AOL Instant Messenger, also popularly known as AIM, is finally shutting down after 20 years of service.
The end of long-running AIM has been on the cards for some time, with AOL cutting off access to the service from third-party chat clients earlier in the year. Still, the news comes as somewhat of a shock, especially for users who started their internet experiences with it.
AIM To Shut Down
In a support page that AOL launched regarding the shutdown of AIM, the company noted that the service will be discontinued on Dec. 15, 20 years after it was launched in 1997.
"AIM tapped into new digital technologies and ignited a cultural shift, but the way in which we communicate with each other has profoundly changed," wrote Michael Albers, the VP of Communications, Product of Oath, the Verizon unit that owns AOL. The company will now focus on "the next generation" of products, which simply means that AIM is outdated, and we all need to move on from it.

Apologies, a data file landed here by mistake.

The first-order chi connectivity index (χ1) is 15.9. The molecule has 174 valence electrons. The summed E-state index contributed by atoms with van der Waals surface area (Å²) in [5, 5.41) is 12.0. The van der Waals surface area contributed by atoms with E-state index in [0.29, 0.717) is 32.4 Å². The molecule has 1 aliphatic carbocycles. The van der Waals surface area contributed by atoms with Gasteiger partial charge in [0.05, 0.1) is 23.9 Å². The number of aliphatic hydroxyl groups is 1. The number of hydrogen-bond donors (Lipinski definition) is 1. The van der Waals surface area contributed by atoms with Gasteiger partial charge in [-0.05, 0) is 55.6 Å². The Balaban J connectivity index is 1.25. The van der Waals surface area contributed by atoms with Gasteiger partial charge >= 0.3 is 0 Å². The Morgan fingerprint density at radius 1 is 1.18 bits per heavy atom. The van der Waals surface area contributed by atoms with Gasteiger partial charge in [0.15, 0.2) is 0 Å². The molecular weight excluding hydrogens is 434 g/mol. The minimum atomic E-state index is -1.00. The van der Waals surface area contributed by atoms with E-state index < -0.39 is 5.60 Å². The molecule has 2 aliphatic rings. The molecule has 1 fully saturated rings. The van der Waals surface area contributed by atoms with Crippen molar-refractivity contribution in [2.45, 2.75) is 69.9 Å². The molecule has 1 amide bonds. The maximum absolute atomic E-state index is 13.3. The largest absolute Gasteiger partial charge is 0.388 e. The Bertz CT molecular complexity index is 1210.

No replacement product has been announced for AIM, which will have its download links removed before Dec. 15 but at an unspecified date.
The @aim.com email addresses of users will not be affected by the shutdown, but what will be deleted alongside the departure of AIM are the organized contacts, known as the Buddy List, of users, as well as all their data associated with the service. Users, however, still have a chance to save the images and files shared in AIM until its last day, along with their chat logs.
What We Can All Learn From AIM
AIM was the best messaging app during its prime and was used by children all the way up to executives. It turned the internet into a social space compared to being only a utility to acquire information. In addition, it was considered to be a very simple program, with streamlined features that made it easy to use and without too many things going on at the same time.
However, when the smartphone era started with Apple's launch of the iPhone, users shifted away from communicating using their computers to using mobile devices. AIM may have capitalized on the changing trend using its brand, but it failed to do so and has since been eclipsed by other apps such as Facebook Messenger and Twitter.
Millions of users created memories on AIM, but with the rapid pace of technology, companies should not bank on their previous successes and aggressively develop their products, or they will see themselves as the next generation's AOL and AIM.